Customers of XPO Logistics, Inc.’s (NYSE:XPO) less-than-truckload (LTL) business should brace themselves for a more rapid-fire pace of rate hikes, if comments made Thursday by XPO Chairman and CEO Brad Jacobs are any indication.
Jacobs also said that XPO “made a mistake” by relying disportionately on the business from a single customer, which was never identified but is known to be Amazon.com, Inc. (NASDAQ:AMZN). Late last year, the customer began pulling $600 million of business from XPO, or two-thirds of its spend with the company. Before then, it represented between 5 percent and 7 percent of XPO’s total revenue. The hit to XPO was severe, and Jacobs vowed Thursday that, in the future, no one customer would account for more than 2 percent of the company’s business.
Jacobs, speaking to analysts about a 200 basis-point year-over-year LTL decline in the first quarter as well as a lower-than-expected pace of increase in LTL contract renewal pricing, said the company has “been a little behind our rivals on raising rates, and we have to play catch-up.”
In January 2019, XPO announced a 5.9 percent increase in its published rates, which is known in the LTL trade as a “general rate increase,” or GRI. The increase has been absorbed by customers, with 90% of it resulting in higher revenue, according to Jacobs. The pace of LTL GRIs will often mirror that of contract rate increases, but not always. Prices for contract renewals in the first quarter rose by 3.7 percent, down from 4.9 percent in the fourth quarter. Jacobs said the company will closely monitor rate renewals as it focuses on boosting that percentage.
For the first time in a number of quarters, XPO reported a decline in its LTL weight per shipment, which Jacobs said was due to a change in mix toward lighter-weighted merchandise and fewer heavy industrial goods. The LTL unit’s margins in the quarter were primarily impacted by inclement winter weather, he added.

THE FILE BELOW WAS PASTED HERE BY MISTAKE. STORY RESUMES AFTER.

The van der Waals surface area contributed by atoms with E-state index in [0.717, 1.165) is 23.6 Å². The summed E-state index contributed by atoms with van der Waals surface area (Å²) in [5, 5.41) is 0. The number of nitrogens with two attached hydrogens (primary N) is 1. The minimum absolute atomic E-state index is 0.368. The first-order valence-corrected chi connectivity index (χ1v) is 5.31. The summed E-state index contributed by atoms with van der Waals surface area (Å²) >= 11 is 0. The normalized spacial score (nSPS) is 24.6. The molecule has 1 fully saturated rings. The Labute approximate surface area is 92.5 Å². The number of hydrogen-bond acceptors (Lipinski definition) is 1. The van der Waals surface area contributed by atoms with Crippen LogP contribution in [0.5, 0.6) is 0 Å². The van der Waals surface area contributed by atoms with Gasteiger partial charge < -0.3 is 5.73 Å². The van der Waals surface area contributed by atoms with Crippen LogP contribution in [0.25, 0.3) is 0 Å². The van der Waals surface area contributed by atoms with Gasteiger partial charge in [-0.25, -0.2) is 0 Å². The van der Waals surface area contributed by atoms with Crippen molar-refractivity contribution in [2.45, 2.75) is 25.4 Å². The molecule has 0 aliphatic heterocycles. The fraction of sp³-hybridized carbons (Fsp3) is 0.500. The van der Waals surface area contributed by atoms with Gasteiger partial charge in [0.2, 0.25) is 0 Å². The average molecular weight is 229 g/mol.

North American LTL posted a first quarter operating ratio – the ratio of revenues to expenses – of 87.6 percent, its best first quarter operating ratio in 20 years. Jacobs noted that the LTL unit has doubled its earnings before interest, taxes, depreciation and amortization (EBITDA), which is XPO’s key barometer of success, since the unit was acquired in September 2015 as part of XPO’s $3 billion acquisition of transport and logistics provider Con-way Inc.
Jacobs said XPO has no intention of pricing the LTL business to function as a loss leader, saying it is not a strategy the company pursues with any of its operations. At the same time, he said LTL will often serve as a “portal” to expose customers to other XPO services. According to the company, 55 of its top 100 customers use five of its services.
Rate increases may also be needed to offset rapidly rising labor costs. Wages of XPO’s global warehouse workers have risen 8 percent year-over-year, while 30 percent of those workers received 10 percent wage increases, Jacobs said. Higher labor costs have become a fact of life across XPO’s network, Jacobs said. Its customers would likely accept higher rates because they, too, are experiencing the same phenomenon, and because the rate hikes would continue to be offset by XPO’s ability to drive down their supply chain management costs and operate more efficiently.
XPO’s first-quarter results, reported late Wednesday, included a first quarter EBITDA record (albeit with some help from a $21 million gain from asset sales), a sequential tripling of the LTL unit’s yield, and a quarterly record of $1.1 billion in customer wins, were received favorably by analysts who had put XPO into the “show-me” category after two consecutive disappointing quarters. Perhaps the best performance came from brokerage, where net revenue rose 9.5 percent and net revenue margins increased by 420 basis points, trends influenced by the collapse of, and continued weakness in, spot rates.
XPO, which was launched in 2011 with a core objective of consolidating the brokerage industry through acquisitions, is finding current brokerage valuations too pricey to pursue M&A, Jacobs said. He expects brokerage margins to decline over the long-term as more widespread use of technology reduces costs, makes brokers more efficient and allows them to operate profitably without relying on rate hikes to do so. Digital tools will disintermediate human involvement in the process, thus reducing selling, general and administrative (SG&A) costs, Jacobs said. Lower margins will be countered by more business that will be transacted at lower selling and administrative costs, he said. Many brokers will fall by the wayside, leaving a group of good-sized, digitally enabled players to occupy the field, he said.